Händel - Tamerlano

La Monnaie, Brussels, Sunday February 8 2015

Conductor: Christophe Rousset. Production: Pierre Audi. Sets and Costumes: Patrick Kinmonth. Lighting: Matthew Richardson. Tamerlano: Christophe Dumaux. Bajazete: Jeremy Ovenden. Asteria: Sophie Karthäuser. Andronico: Delphine Galou. Irene: Ann Hallenberg. Leone: Nathan Berg. Zaide: Caroline D’Haese. Les Talens Lyriques.

Händel
The last time I heard Tamerlano was in 2005, in concert, so I was glad to see it appear again in La Monnaie’s 2014-2015 schedule – staged, this time. Pierre Audi’s production, originally conceived for Drottningholm in 2000, is not traditional – I mean, it doesn’t attempt to reconstruct a period performance. But it is conservative to the point of austerity. “No fellatio this time," a friend noted at the interval.

The bare boards are framed by a receding succession of grey panels, blueish or greenish, depending on the lighting, with simple pilasters, and mouldings picked out in gold. They provide multiple openings to the wings for entries and exits. Only in the second half (act two of the three was split to make for one interval) does a single wooden chair make an appearance, symbolising the throne. As often in opera, the chair is much manhandled, thrown down and set up again. The scenery at the rear eventually gives way to wooden walls, and painted clouds come down to hide the moulded panels.

The costumes are period in form, beautifully cut and, for the women, stiffly corseted, but plain, in a palette of sober colours: cream, champagne, taupe, grey, plum, purple, dark blue, burgundy, brown or black. Each character’s colour changes with the acts. No extravagant wigs. The lighting is simple but well done, often from the sides and sometimes, at moments of crisis, stark.

Apart from Bajazet's eventual bare-chested ranting, the action is expressed through modest, measured, well-practised gestures and glances, a certain amount of meaningful pacing around and a little bit too much lying on the floor. Quite often, characters being thought or talked (i.e. sung) about make silent appearances. Bajazet is more expressionistic and Dickensian-looking (Scrooge-like) than the others, with long grey hair and twisted, tortured limbs. Tamerlano is sometimes courteous, sometimes serpentine and sardonic, sometimes exasperated or petulant to the point of fury. Irene is regal, with a straight back; Leone somewhat put-upon, with a bad one. Andronico and Asteria have less clearly-marked personalities, other than the usual one of star-crossed young lovers.

I'm often surprised at how unprepared people are when they come to the opera, in some cases enquiring "What have we got tonight?" as they enter the house. Like many, my Belgian neighbours plunged into their programmes at half time to see who the singers that had most impressed them were. "Asteria has a beautiful voice. And Irene - Irene's is very beautiful." In a cast that was, on the whole, excellent, Sophie Karthäuser and Ann Hallenberg were nevertheless the stars, or at any rate best suited the dimensions of La Monnaie. Both are able to project a full and subtle range of both dynamics and emotions into the house.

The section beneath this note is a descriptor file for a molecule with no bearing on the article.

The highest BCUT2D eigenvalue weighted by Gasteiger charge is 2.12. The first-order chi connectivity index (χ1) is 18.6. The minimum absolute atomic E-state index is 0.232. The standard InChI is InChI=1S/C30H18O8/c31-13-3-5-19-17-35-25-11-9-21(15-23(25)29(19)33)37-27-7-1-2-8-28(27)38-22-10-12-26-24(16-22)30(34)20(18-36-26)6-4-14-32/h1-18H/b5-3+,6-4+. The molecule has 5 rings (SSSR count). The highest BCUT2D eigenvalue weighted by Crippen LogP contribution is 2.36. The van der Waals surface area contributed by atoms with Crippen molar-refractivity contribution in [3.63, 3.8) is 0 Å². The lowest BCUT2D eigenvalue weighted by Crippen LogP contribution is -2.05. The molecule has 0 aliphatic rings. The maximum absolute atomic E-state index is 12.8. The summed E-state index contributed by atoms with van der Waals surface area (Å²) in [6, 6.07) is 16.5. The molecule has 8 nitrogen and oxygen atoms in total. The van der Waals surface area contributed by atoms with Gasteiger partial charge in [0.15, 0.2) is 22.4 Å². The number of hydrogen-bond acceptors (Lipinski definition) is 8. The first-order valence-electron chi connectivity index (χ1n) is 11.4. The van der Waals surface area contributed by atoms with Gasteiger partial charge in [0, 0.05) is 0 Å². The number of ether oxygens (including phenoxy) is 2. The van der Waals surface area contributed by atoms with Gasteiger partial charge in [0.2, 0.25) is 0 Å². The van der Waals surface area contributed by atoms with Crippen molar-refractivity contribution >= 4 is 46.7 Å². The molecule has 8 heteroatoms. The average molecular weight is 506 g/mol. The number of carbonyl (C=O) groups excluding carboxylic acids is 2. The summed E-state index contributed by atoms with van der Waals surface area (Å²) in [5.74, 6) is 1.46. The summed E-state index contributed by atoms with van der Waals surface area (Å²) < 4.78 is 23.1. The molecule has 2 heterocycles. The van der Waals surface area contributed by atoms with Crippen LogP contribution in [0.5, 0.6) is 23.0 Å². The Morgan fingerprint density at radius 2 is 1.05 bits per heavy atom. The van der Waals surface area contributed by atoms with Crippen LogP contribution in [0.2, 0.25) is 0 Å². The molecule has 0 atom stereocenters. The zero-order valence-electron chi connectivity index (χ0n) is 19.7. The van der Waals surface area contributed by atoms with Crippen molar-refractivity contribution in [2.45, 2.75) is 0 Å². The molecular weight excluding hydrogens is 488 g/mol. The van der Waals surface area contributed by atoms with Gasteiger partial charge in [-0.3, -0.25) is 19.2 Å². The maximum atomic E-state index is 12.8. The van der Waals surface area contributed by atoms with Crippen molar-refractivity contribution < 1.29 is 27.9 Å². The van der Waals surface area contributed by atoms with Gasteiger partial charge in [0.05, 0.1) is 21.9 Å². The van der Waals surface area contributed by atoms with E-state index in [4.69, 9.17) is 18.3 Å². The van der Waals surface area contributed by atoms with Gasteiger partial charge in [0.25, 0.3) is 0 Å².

Beyazit I
This raised, for the ignoramus I am, the question of how casting works. It seemed odd ("a waste," said my neighbour, and the usherette agreed, saying others had made the same remark), not to cast Ann Hallenberg in the more prominent and taxing role of Andronico. She has the dramatic power that Delphine Galou (whose agility is not in question) is unable to muster, e.g. in the likes of "Chi vide mai più sventurato amante ?" and can maintain volume during rapid passages and in the lower range, making her a more suitable partner for Sophie Karthäuser. Taxed as she was, Delphine Galou came across as relatively monochrome and underpowered; it might have been more sensible to offer her Irene.

I like Christophe Dumaux, even if he always sounds and acts much the same (I've often thought that if you like Bruckner, you're glad all his symphonies sound alike). For a start, unlike some countertenors, he's audible and doesn't sound like steam escaping from a rusty pipe. He was a suitably serpentine, sardonic, petulant Tamerlano. Jeremy Ovenden (whose voice reminded me of Nigel Robson in Gardiner's recording) was an excellent Bajazet in all registers, from tenderness to rage. Nathan Berg sang Leone as a character part, if you see what I mean, whether deliberately or to make a virtue of necessity was impossible to tell. I wasn't alone in wondering. The empty stage was, however, kind to no-one, acoustically speaking, so the voices (apart from Karthäuser's and Hallenberg's) often seemed a touch remote (to be candid, I did sometimes wish I had an ear trumpet with me), and this combined with the understated production to limit the overall dramatic impact. Christophe Rousset and Les Talens Lyriques gave us their usual combination of bounce, vigour, careful shaping, and accuracy.

La Monnaie alternated performances of Tamerlano and Alcina. Here, Maestro Wenarto sings "Tornami a vagheggiar", with interesting fingerwork.

Comments

  1. Rameau as an opera composer is superior to Handel.

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    Replies
    1. ...by French Baroque standards.

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